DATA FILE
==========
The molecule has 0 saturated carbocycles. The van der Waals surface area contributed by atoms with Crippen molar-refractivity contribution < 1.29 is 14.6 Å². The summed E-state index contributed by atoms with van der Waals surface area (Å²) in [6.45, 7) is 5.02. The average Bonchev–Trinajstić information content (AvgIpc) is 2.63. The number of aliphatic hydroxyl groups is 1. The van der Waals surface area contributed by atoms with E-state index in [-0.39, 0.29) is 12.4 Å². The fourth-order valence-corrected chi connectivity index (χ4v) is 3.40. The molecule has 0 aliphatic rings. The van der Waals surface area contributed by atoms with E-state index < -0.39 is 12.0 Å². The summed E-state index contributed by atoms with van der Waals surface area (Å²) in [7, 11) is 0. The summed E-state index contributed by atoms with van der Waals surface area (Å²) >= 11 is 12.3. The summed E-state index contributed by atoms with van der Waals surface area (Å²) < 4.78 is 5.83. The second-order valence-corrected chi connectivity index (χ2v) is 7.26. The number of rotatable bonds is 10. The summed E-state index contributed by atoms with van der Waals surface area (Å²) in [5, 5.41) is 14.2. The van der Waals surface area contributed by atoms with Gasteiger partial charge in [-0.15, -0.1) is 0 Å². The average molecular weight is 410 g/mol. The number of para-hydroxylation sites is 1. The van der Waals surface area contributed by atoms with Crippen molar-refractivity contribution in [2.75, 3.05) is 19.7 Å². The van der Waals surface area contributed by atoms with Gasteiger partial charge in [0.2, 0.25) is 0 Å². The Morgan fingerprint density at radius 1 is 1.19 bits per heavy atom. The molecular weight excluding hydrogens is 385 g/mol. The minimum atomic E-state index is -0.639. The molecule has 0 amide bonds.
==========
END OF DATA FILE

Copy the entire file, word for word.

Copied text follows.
The molecule has 0 saturated carbocycles. The van der Waals surface area contributed by atoms with Crippen molar-refractivity contribution < 1.29 is 14.6 Å². The summed E-state index contributed by atoms with van der Waals surface area (Å²) in [6.45, 7) is 5.02. The average Bonchev–Trinajstić information content (AvgIpc) is 2.63. The number of aliphatic hydroxyl groups is 1. The van der Waals surface area contributed by atoms with E-state index in [-0.39, 0.29) is 12.4 Å². The fourth-order valence-corrected chi connectivity index (χ4v) is 3.40. The molecule has 0 aliphatic rings. The van der Waals surface area contributed by atoms with E-state index < -0.39 is 12.0 Å². The summed E-state index contributed by atoms with van der Waals surface area (Å²) in [7, 11) is 0. The summed E-state index contributed by atoms with van der Waals surface area (Å²) >= 11 is 12.3. The summed E-state index contributed by atoms with van der Waals surface area (Å²) < 4.78 is 5.83. The second-order valence-corrected chi connectivity index (χ2v) is 7.26. The number of rotatable bonds is 10. The summed E-state index contributed by atoms with van der Waals surface area (Å²) in [5, 5.41) is 14.2. The van der Waals surface area contributed by atoms with Gasteiger partial charge in [-0.15, -0.1) is 0 Å². The average molecular weight is 410 g/mol. The number of para-hydroxylation sites is 1. The van der Waals surface area contributed by atoms with Crippen molar-refractivity contribution in [2.75, 3.05) is 19.7 Å². The van der Waals surface area contributed by atoms with Gasteiger partial charge in [0.2, 0.25) is 0 Å². The Morgan fingerprint density at radius 1 is 1.19 bits per heavy atom. The molecular weight excluding hydrogens is 385 g/mol. The minimum atomic E-state index is -0.639. The molecule has 0 amide bonds.